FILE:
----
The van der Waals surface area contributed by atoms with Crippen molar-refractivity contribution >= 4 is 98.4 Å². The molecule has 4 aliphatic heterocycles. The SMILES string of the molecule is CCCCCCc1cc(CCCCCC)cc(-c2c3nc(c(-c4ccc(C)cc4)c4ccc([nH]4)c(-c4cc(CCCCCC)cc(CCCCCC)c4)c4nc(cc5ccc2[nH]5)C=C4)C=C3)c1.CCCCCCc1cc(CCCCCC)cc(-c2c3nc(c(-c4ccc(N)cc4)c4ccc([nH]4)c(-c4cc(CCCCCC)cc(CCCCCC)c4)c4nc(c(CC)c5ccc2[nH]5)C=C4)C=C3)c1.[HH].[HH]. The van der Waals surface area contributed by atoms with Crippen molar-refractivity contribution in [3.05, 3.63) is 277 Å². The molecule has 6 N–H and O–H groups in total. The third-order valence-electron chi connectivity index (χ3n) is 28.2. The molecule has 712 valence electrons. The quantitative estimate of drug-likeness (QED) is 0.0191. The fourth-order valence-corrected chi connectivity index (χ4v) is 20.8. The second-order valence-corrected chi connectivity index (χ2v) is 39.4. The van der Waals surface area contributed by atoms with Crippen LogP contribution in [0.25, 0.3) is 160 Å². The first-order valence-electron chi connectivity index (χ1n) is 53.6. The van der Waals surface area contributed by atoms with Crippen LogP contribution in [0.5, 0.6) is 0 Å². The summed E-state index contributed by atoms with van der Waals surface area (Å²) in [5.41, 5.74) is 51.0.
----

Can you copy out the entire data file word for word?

The van der Waals surface area contributed by atoms with Crippen molar-refractivity contribution >= 4 is 98.4 Å². The molecule has 4 aliphatic heterocycles. The SMILES string of the molecule is CCCCCCc1cc(CCCCCC)cc(-c2c3nc(c(-c4ccc(C)cc4)c4ccc([nH]4)c(-c4cc(CCCCCC)cc(CCCCCC)c4)c4nc(cc5ccc2[nH]5)C=C4)C=C3)c1.CCCCCCc1cc(CCCCCC)cc(-c2c3nc(c(-c4ccc(N)cc4)c4ccc([nH]4)c(-c4cc(CCCCCC)cc(CCCCCC)c4)c4nc(c(CC)c5ccc2[nH]5)C=C4)C=C3)c1.[HH].[HH]. The van der Waals surface area contributed by atoms with Crippen molar-refractivity contribution in [3.05, 3.63) is 277 Å². The molecule has 6 N–H and O–H groups in total. The third-order valence-electron chi connectivity index (χ3n) is 28.2. The molecule has 712 valence electrons. The quantitative estimate of drug-likeness (QED) is 0.0191. The fourth-order valence-corrected chi connectivity index (χ4v) is 20.8. The second-order valence-corrected chi connectivity index (χ2v) is 39.4. The van der Waals surface area contributed by atoms with Crippen LogP contribution in [0.25, 0.3) is 160 Å². The first-order valence-electron chi connectivity index (χ1n) is 53.6. The van der Waals surface area contributed by atoms with Crippen LogP contribution in [0.5, 0.6) is 0 Å². The summed E-state index contributed by atoms with van der Waals surface area (Å²) in [5.41, 5.74) is 51.0.